* College savings increase college aspirations AND completion; low and moderate income families with children are 3 times more likely to attend college and 4 times more likely to graduate from college if they have college savings between $1- $499.6
* Economic growth depends on a highly educated workforce, and instilling aspirations to higher education begins at an early age.
* Student debt limits graduates’ job choice and their ability to launch a new business, buy a home, start a family, and save for retirement.7
“The best way to attain an educated workforce to meet the changing labor and economic needs in our state is to invest in education beyond high school and make it
available and affordable for more of our youth,” said Bruce Wagner, CEO of FAME. “We want to encourage everyone in Maine to take part in the “Invest in ME 2030” movement and help Maine reach this goal. It will take all of us to make a significant impact. To get involved, visit InvestinME2030.com to find action items that Maine people can deploy to make progress throughout the state. FAME will also be hitting the road to engage businesses, organizations, and families to inspire each of us to invest in the future faces of Maine.”
Scholarship Sweepstakes Announced—16 $1000 Scholarship Prizes for Mainers
During the event, to spark statewide awareness with Maine families about savings for higher education and reducing debt, FAME Director of Education Martha Johnston announced that on October 1, 2016, FAME is launching the Invest In ME Sweepstakes. The sweepstakes will award $1,000 scholarship prizes to 16 NextGen accounts, selecting one random winner from each of Maine’s counties. Participation in the sweepstakes does not require an existing NextGen account and no purchase is necessary to enter.* FAME invites everyone to visit NextGenForME.com for details about the sweepstakes and how to enter.
*An account will be required to be opened in order to receive the prize.
New Student Loan Resource Unveiled
In an effort to help Maine residents who pursue higher education not to be saddled with debt, FAME, along with its network of local Maine lenders, recently unveiled an online resource: TheLoanforME.com. Designed to be the ultimate student loan resource for Maine, the website helps families become informed borrowers, especially when they need to close the gap between the cost of higher education and what they have saved and might obtain through financial aid, grants, or scholarships. The online resource also offers help to Maine residents who want to refinance or consolidate existing student debt.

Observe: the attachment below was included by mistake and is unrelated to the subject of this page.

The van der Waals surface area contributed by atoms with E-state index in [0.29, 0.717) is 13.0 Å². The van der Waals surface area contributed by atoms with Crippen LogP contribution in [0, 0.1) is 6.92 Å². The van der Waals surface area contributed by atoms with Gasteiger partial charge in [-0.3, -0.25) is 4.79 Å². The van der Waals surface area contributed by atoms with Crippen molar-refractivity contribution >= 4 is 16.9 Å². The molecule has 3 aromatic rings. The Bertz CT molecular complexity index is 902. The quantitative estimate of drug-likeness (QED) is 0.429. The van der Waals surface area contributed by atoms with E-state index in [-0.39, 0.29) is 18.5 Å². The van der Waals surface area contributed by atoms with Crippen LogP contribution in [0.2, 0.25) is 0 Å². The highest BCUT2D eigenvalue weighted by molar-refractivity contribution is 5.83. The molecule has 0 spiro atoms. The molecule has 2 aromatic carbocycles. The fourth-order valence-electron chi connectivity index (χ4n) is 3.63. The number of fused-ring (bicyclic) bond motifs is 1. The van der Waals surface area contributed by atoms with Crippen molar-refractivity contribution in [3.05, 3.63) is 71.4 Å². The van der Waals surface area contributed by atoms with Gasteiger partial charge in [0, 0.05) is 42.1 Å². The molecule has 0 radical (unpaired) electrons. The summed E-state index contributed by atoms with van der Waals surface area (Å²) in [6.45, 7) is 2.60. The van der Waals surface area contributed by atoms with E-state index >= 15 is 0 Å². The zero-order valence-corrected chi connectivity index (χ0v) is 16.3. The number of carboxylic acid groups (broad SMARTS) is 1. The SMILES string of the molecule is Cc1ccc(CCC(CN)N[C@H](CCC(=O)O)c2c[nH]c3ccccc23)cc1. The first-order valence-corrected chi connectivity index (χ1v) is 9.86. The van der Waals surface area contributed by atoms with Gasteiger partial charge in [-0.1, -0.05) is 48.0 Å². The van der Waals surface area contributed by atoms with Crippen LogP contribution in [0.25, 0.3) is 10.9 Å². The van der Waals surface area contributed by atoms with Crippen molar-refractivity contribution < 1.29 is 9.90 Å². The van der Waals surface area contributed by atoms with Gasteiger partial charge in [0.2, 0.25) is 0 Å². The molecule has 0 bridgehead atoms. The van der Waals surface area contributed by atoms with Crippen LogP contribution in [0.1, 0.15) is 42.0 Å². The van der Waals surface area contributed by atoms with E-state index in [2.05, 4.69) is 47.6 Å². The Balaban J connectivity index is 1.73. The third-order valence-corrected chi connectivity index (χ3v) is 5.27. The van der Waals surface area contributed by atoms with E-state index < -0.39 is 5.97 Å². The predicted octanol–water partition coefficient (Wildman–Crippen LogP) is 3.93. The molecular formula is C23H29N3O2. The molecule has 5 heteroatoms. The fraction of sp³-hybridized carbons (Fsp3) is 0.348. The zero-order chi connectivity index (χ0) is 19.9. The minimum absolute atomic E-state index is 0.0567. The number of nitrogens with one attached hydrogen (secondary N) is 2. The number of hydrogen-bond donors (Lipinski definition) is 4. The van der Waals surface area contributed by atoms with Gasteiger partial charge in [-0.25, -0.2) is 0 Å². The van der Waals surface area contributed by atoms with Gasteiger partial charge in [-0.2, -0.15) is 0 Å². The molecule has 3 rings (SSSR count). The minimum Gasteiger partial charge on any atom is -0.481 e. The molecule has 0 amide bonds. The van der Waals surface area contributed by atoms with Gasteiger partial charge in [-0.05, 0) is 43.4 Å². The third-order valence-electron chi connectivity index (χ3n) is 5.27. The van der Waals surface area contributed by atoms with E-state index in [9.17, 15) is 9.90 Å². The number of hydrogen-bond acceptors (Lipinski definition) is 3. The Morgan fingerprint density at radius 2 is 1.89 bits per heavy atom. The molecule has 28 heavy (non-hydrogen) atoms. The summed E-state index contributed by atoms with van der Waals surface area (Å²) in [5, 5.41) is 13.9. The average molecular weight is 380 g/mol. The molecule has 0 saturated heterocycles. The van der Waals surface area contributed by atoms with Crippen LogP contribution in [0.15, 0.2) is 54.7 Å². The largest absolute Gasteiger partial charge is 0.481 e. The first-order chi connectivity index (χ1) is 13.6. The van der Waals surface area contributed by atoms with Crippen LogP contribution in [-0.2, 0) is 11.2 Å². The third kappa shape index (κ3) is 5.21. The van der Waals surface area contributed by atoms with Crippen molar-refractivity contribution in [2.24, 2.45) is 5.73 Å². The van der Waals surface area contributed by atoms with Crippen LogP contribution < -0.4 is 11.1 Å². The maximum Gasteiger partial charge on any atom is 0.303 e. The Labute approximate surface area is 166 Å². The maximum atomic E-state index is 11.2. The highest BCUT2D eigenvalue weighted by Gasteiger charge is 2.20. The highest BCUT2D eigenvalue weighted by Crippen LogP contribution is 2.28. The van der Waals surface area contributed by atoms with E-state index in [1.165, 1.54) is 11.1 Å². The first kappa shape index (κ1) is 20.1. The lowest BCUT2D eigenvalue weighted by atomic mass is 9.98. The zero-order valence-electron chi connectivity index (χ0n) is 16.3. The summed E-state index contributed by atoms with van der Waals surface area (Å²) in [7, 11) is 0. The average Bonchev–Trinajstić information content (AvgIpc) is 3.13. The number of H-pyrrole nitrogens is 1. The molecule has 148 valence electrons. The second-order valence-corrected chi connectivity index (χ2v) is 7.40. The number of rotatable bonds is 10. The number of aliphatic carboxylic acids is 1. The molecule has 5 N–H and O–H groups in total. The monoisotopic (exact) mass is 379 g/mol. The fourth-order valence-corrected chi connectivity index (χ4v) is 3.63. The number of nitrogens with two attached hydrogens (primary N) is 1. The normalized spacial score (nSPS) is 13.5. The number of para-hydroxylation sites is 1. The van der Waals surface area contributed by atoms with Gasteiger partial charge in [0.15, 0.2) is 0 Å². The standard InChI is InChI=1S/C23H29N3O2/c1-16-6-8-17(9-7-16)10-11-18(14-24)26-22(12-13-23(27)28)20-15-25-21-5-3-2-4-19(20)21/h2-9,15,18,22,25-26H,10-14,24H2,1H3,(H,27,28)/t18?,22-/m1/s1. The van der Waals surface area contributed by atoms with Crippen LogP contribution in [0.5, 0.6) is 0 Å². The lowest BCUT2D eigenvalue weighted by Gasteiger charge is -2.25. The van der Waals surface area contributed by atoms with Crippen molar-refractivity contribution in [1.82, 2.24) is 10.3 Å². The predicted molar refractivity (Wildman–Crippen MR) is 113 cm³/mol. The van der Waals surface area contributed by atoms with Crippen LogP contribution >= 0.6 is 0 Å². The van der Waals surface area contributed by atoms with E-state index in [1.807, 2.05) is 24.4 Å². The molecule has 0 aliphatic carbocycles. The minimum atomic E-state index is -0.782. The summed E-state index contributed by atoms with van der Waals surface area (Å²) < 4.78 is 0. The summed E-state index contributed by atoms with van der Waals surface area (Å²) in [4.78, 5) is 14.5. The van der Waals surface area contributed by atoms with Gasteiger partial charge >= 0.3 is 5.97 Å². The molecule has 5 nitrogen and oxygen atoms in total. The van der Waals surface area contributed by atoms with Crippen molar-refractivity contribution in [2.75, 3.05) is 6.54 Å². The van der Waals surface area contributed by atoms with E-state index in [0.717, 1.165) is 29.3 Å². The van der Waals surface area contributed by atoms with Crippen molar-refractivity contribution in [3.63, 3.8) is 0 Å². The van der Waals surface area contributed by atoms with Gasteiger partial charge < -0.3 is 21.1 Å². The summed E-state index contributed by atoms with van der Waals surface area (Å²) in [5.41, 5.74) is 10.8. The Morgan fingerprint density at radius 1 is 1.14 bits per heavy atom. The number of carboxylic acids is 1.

“We’ve been helping Maine families for decades be better informed about borrowing and finding affordable solutions to help reduce student loan borrowing up front,” said Johnston. “The Loan For ME can also help people with existing student loan debt explore ways to lower monthly payments and have more dollars to build their lives.”
NextGen is a Section 529 plan administered by the Finance Authority of Maine (FAME). Before you invest in NextGen, request a NextGen Program Description from your Merrill Lynch Financial Advisor or Maine Distribution Agent or call Merrill Edge at 1-877-4-NEXTGEN (877-463-9843) and read it carefully. The Program Description contains more complete information, including investment objectives, charges, expenses and risks of investing in NextGen, which you should carefully consider before investing. You also should consider whether your or your designated beneficiary’s home state offers any state tax or other benefits that are only available for investments in such state’s
Section 529 plan. Merrill Lynch, Pierce, Fenner & Smith Incorporated, a registered broker-dealer, member SIPC, is the program manager and underwriter.
About the Finance Authority of Maine
FAME is a quasi-independent state agency that expands business and educational opportunities to help Maine people and businesses succeed. FAME helps to lead the creation of good paying jobs by working at the nexus between economic development and workforce development.
To learn more about FAME, please visit FAMEmaine.com
About the Maine State Chamber of Commerce
The Maine State Chamber of Commerce advocates on behalf of its 5,000 member companies before the Legislature and the state’s regulatory agencies and through educational and networking events to ensure that the state’s business environment continues to thrive by lowering the cost of doing business in Maine. Its advocacy efforts focus on seven central themes: tax reform, health care, workers’ compensation, economic development, environmental, education, and government spending/budget.